Figure 1: Top View of Hole in Engine Case
Figure 2: Top View of Engine Case Damage
Figure 3: Rod #3 on Top, Rod #1 on Bottom
Figure 4: Inside the Engine Case, Rods #1 & #3
Figure 5: Carnage from the Destruction
Figure 6: Remains of Piston #3
Figure 7: Looking Inside Combustion Chamber of Piston #3
Figure 8: #3 Exhaust Valve Missing From Cylinder Head
Here are some photos of a
recent 914 engine disaster. Since a complete teardown has not been performed, there
is no definitive method of determining the exact cause of the failure. I am
currently soliciting ideas on what happened here. If you have any input or questions
that may help figure out what went on here, please
email me, and I will include it in this article. Ok, here's the story.
This engine was recently rebuilt, about 20K miles ago. It frequently went on long
trips back and forth from Lompoc to Los Angeles every weekend (about 150 miles). It
is a 1.7 engine with stock components, and stock fuel injection. The owner of the
car was driving north on a somewhat cool day a few weeks ago. The car had been in
the shop just that morning, for an oil leak problem. The oil leak turned out to be a
loose valve cover gasket that hadn't been replaced when the owner adjusted the valves one
week prior. The car was confirmed to have ample oil in it when it took off on it's
After driving about half the distance (75 miles), the car began
to make a rattling noise, but continued to hold oil pressure. Shortly after that,
the oil pressure dropped to zero, at which point the owner pulled the car over to the side
of the road, lifted the engine lid, and saw many chunks of metal all over the engine
compartment. The car was towed the rest of the way home, where the owner and myself
dropped the engine, and looked at what was there.
Ok, here are the pictures and their gruesome
Figure 1: Here
you can see the size of the hole smashed into the top of the case. With quite a
large hole in the case, you would image that only the rod could have done that amount of
damage. Strangely enough, the rods are intact.
Figure 2: You
can see the two rods (#3 and #1) intact within the case. They didn't break off and
go through the top of the case.
Figure 3: The crank is
pretty banged up, but intact. The Type IV motors have cranks that are pretty much
bullet-proof. You really have to mess up big to crack or break a crank.
Figure 4: Here
you can see the inside wall of the case, and another angle of the crank. There's not
even a serial number left.
Figure 5: Fall out
from the carnage. Check out the top of the case on the left, complete with ground
post for the fuel injection. The small piece of metal located to the upper right is
a piece of what used to be #3 piston. You can see the rings embedded in the melted
Looking at the remains of combustion chamber #3. A small mound of metal still
attached to the wrist pin is what remains of the piston. Other remains can be seen
along the cylinder walls.
Looking down into the combustion chamber (isn't this camera great!). It looks like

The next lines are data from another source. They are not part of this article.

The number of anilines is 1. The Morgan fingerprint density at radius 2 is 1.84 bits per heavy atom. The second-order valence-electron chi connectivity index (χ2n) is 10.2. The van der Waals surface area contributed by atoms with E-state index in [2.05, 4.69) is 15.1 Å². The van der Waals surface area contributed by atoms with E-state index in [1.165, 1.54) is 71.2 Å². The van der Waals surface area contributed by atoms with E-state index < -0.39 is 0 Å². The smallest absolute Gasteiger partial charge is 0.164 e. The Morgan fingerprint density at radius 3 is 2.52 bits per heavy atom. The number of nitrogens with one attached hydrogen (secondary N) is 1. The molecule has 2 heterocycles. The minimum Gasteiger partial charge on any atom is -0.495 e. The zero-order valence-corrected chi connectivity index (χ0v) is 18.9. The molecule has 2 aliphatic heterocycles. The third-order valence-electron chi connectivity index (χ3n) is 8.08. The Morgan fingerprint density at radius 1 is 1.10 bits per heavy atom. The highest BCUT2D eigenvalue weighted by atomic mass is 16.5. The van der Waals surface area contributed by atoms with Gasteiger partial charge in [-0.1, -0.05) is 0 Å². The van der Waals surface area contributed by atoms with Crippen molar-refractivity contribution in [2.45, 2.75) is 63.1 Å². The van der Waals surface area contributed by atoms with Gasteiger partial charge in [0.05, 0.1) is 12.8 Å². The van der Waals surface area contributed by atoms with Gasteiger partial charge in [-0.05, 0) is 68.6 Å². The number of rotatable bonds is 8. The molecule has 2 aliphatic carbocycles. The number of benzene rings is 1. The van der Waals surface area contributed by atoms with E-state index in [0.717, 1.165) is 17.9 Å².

something bounced around in there for a while before destroying the piston.
Figure 8: Number 3
exhaust valve has been broken off, and is presumably some place within the engine.
Looks like a dropped valve seat, maybe? I can't really tell from the photo.
My guess on what happened is that the #3 exhaust valve
seat let go, and jammed the valve open which impacted the piston, broke it, and sent it
flying around the case in the near vicinity. A chunk of piston got caught between
the crank and the rod on the upswing and blew a hole in the case. Dropped seats
usually only happen on 2.0L heads, not 1.7L though. Also, dropped seats usually
don't cause this much catastrophic damage. Any
thoughts? We'd like to know...
||Frazer McGuinness adds:
Just seen the pictures of carnage on your website - the 914 that dropped
Well you wanted to know if it had happened to anyone else and hey, it
happened to me last year! I spent a fair bit of money on a blueprinted 2.0L CJ (type 4)
short block for my 73 camper and bought a set of 1.7L heads to go with it (ported
and bored out to 2.0L). 3 weeks later, late at night on the M25 (London - England)
Im 50 miles from home when I hear a rattling sound and oil smoke starts billowing
out behind me. So I pull over and come off the motorway, no drop in oil pressure yet but
when I pull over it drops to zero.
After getting towed home and dropping the engine out what do I find?
Number 3 exhaust valve has sheared, chewed up the combustion chamber, gone straight
through the piston (very little left), bashed around inside the crankcase, mashed up the
underside of the opposite piston then smashed straight through the top of the
Anyways, the pictures looked exactly the same as the damage to my
engine. I stripped the valves out from the head and guess what? - The seat was still
there!!!! However, I reckon that the broken valve was due to excessive play of the valve
shaft in its guide (the remaining inlet / outlet valves in the head were in a similar
condition). So I guess the moral to this sad tale is if you re-build, recondition, or
blueprint an engine, spend the extra bucks and get those heads set up with new springs,
seats, guides and valves!!!!! I thought that my heads had had the full treatment but alas,
didnt check out the valves.....
Hope this helps...